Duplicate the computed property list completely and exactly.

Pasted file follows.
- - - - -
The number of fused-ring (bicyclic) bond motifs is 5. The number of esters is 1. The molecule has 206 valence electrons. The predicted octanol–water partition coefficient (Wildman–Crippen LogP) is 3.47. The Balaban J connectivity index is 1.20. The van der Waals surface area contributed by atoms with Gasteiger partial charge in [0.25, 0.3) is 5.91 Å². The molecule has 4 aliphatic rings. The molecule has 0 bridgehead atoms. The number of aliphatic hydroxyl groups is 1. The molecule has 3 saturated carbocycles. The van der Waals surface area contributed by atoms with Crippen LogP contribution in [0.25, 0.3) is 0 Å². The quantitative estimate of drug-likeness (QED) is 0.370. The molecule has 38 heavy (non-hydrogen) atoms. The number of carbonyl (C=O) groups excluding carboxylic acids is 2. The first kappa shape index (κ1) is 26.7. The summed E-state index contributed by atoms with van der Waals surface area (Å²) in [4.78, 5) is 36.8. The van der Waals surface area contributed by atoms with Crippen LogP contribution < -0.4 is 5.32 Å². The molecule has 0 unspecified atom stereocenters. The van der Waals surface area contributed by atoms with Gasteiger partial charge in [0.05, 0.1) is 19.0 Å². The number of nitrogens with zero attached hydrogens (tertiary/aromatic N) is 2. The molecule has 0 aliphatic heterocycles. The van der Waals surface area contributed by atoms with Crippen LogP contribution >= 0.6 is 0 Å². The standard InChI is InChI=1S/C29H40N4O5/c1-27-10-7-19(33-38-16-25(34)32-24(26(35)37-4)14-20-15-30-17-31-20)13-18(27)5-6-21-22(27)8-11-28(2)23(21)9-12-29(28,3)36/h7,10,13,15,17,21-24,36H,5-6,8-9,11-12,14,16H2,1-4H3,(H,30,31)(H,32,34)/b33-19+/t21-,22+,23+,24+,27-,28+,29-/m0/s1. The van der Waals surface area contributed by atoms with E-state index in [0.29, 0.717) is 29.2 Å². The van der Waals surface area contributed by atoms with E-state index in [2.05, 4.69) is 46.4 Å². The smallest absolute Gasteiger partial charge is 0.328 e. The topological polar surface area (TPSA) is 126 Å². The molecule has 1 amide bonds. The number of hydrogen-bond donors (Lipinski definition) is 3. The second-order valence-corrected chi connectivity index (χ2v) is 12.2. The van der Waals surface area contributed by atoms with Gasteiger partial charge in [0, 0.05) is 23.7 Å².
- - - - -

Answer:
The number of fused-ring (bicyclic) bond motifs is 5. The number of esters is 1. The molecule has 206 valence electrons. The predicted octanol–water partition coefficient (Wildman–Crippen LogP) is 3.47. The Balaban J connectivity index is 1.20. The van der Waals surface area contributed by atoms with Gasteiger partial charge in [0.25, 0.3) is 5.91 Å². The molecule has 4 aliphatic rings. The molecule has 0 bridgehead atoms. The number of aliphatic hydroxyl groups is 1. The molecule has 3 saturated carbocycles. The van der Waals surface area contributed by atoms with Crippen LogP contribution in [0.25, 0.3) is 0 Å². The quantitative estimate of drug-likeness (QED) is 0.370. The molecule has 38 heavy (non-hydrogen) atoms. The number of carbonyl (C=O) groups excluding carboxylic acids is 2. The first kappa shape index (κ1) is 26.7. The summed E-state index contributed by atoms with van der Waals surface area (Å²) in [4.78, 5) is 36.8. The van der Waals surface area contributed by atoms with Crippen LogP contribution < -0.4 is 5.32 Å². The molecule has 0 unspecified atom stereocenters. The van der Waals surface area contributed by atoms with Gasteiger partial charge in [0.05, 0.1) is 19.0 Å². The number of nitrogens with zero attached hydrogens (tertiary/aromatic N) is 2. The molecule has 0 aliphatic heterocycles. The van der Waals surface area contributed by atoms with Crippen LogP contribution >= 0.6 is 0 Å². The standard InChI is InChI=1S/C29H40N4O5/c1-27-10-7-19(33-38-16-25(34)32-24(26(35)37-4)14-20-15-30-17-31-20)13-18(27)5-6-21-22(27)8-11-28(2)23(21)9-12-29(28,3)36/h7,10,13,15,17,21-24,36H,5-6,8-9,11-12,14,16H2,1-4H3,(H,30,31)(H,32,34)/b33-19+/t21-,22+,23+,24+,27-,28+,29-/m0/s1. The van der Waals surface area contributed by atoms with E-state index in [0.29, 0.717) is 29.2 Å². The van der Waals surface area contributed by atoms with E-state index in [2.05, 4.69) is 46.4 Å². The smallest absolute Gasteiger partial charge is 0.328 e. The topological polar surface area (TPSA) is 126 Å². The molecule has 1 amide bonds. The number of hydrogen-bond donors (Lipinski definition) is 3. The second-order valence-corrected chi connectivity index (χ2v) is 12.2. The van der Waals surface area contributed by atoms with Gasteiger partial charge in [0, 0.05) is 23.7 Å².